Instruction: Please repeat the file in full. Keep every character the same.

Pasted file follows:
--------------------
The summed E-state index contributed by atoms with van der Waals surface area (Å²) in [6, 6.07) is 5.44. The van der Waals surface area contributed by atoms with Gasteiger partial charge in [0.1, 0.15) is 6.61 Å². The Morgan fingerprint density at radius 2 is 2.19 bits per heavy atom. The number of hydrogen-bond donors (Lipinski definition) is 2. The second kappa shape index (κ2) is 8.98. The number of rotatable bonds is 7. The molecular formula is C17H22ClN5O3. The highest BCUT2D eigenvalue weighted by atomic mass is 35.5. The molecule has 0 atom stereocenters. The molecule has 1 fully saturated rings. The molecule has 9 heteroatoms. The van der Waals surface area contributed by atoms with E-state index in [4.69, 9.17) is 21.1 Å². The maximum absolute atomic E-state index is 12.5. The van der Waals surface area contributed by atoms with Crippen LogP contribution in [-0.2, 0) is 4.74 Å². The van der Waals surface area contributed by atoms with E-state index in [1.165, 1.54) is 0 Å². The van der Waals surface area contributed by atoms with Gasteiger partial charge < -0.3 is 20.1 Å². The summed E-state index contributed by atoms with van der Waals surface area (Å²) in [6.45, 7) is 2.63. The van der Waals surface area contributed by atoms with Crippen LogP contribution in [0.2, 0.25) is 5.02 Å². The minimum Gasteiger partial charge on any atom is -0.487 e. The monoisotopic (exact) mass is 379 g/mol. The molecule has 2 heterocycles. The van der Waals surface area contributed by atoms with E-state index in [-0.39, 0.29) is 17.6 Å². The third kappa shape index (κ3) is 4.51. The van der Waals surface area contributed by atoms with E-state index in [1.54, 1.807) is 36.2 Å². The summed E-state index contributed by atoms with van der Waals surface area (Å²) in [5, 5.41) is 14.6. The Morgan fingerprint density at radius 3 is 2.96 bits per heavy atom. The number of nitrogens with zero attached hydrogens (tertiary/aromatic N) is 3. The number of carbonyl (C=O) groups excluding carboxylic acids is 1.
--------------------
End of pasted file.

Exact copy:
The summed E-state index contributed by atoms with van der Waals surface area (Å²) in [6, 6.07) is 5.44. The van der Waals surface area contributed by atoms with Gasteiger partial charge in [0.1, 0.15) is 6.61 Å². The Morgan fingerprint density at radius 2 is 2.19 bits per heavy atom. The number of hydrogen-bond donors (Lipinski definition) is 2. The second kappa shape index (κ2) is 8.98. The number of rotatable bonds is 7. The molecular formula is C17H22ClN5O3. The highest BCUT2D eigenvalue weighted by atomic mass is 35.5. The molecule has 0 atom stereocenters. The molecule has 1 fully saturated rings. The molecule has 9 heteroatoms. The van der Waals surface area contributed by atoms with E-state index in [4.69, 9.17) is 21.1 Å². The maximum absolute atomic E-state index is 12.5. The van der Waals surface area contributed by atoms with Crippen LogP contribution in [-0.2, 0) is 4.74 Å². The van der Waals surface area contributed by atoms with E-state index in [1.165, 1.54) is 0 Å². The van der Waals surface area contributed by atoms with Gasteiger partial charge < -0.3 is 20.1 Å². The summed E-state index contributed by atoms with van der Waals surface area (Å²) in [6.45, 7) is 2.63. The van der Waals surface area contributed by atoms with Crippen LogP contribution in [0.2, 0.25) is 5.02 Å². The minimum Gasteiger partial charge on any atom is -0.487 e. The monoisotopic (exact) mass is 379 g/mol. The molecule has 2 heterocycles. The van der Waals surface area contributed by atoms with E-state index in [-0.39, 0.29) is 17.6 Å². The third kappa shape index (κ3) is 4.51. The van der Waals surface area contributed by atoms with E-state index in [1.54, 1.807) is 36.2 Å². The summed E-state index contributed by atoms with van der Waals surface area (Å²) in [5, 5.41) is 14.6. The Morgan fingerprint density at radius 3 is 2.96 bits per heavy atom. The number of nitrogens with zero attached hydrogens (tertiary/aromatic N) is 3. The number of carbonyl (C=O) groups excluding carboxylic acids is 1.